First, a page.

Four out of five pregnancy-related deaths in the US are preventable, according to a new report published by the US Centers for Disease Control and Prevention (CDC).
The report looked at data from the Maternal Mortality Review Committees across 36 US states between 2017 and 2019, Xinhua news agency reported.
Among pregnancy-related deaths, 22 per cent occurred during pregnancy, 25 per cent occurred on the day of delivery or within 7 days after, and 53 per cent occurred between 7 days to 1 year after pregnancy, according to the report.
The leading underlying causes of pregnancy-related death include mental health conditions, excessive bleeding, cardiac and coronary conditions, infection, thrombotic embolism, cardiomyopathy, and hypertensive disorders of pregnancy, according to the report.
"The report paints a much clearer picture of pregnancy-related deaths in this country," said Wanda Barfield, director of CDC's Division of Reproductive Health at the National Center for Chronic Disease Prevention and Health Promotion.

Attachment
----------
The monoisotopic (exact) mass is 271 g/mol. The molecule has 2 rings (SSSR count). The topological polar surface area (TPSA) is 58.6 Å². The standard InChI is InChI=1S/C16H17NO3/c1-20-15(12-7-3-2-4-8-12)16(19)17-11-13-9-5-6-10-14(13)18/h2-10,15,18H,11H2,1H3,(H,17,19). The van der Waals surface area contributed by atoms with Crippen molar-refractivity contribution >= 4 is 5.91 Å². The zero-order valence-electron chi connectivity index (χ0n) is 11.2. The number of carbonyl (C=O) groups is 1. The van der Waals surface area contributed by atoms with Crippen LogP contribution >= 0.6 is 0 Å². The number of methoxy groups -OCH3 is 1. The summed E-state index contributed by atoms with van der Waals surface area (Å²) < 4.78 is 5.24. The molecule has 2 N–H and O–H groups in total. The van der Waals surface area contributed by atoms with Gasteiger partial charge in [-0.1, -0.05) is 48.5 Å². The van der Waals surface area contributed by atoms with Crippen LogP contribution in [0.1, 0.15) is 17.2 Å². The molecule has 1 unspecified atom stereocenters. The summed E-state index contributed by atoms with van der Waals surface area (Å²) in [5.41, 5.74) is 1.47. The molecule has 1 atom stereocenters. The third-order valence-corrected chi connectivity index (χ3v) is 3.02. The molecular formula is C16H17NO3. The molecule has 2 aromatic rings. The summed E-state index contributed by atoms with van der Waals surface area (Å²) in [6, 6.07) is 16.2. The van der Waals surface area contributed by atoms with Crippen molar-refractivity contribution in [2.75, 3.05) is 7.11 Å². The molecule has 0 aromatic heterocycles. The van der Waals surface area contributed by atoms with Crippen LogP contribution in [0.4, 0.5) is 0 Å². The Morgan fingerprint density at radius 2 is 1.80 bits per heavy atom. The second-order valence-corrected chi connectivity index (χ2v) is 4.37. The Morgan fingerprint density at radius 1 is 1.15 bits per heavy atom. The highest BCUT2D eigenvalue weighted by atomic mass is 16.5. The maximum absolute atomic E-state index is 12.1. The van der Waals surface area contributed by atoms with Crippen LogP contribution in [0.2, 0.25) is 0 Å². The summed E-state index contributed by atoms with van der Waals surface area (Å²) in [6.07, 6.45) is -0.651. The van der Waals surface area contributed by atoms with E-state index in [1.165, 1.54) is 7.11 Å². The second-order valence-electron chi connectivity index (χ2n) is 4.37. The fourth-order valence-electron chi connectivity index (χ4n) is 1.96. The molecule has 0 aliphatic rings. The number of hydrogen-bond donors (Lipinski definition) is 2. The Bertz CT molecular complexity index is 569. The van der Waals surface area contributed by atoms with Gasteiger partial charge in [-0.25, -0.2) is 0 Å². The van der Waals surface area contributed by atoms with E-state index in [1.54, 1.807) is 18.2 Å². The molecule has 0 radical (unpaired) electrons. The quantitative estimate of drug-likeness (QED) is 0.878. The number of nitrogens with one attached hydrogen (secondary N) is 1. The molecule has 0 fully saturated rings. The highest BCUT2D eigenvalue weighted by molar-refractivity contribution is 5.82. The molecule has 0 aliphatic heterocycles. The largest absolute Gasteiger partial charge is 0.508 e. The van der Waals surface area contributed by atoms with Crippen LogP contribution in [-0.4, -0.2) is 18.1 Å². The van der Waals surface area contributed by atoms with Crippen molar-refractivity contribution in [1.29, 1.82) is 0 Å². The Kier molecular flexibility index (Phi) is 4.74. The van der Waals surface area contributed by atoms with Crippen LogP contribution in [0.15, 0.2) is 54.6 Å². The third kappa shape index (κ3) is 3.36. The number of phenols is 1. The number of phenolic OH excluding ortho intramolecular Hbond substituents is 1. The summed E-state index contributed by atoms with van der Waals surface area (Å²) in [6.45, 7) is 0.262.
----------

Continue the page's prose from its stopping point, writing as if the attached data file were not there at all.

"The majority of pregnancy-related deaths were preventable, highlighting the need for quality improvement initiatives in states, hospitals, and communities that ensure all people who are pregnant or postpartum get the right care at the right time," Barfield said.
(Only the headline and picture of this report may have been reworked by the Business Standard staff; the rest of the content is auto-generated from a syndicated feed.)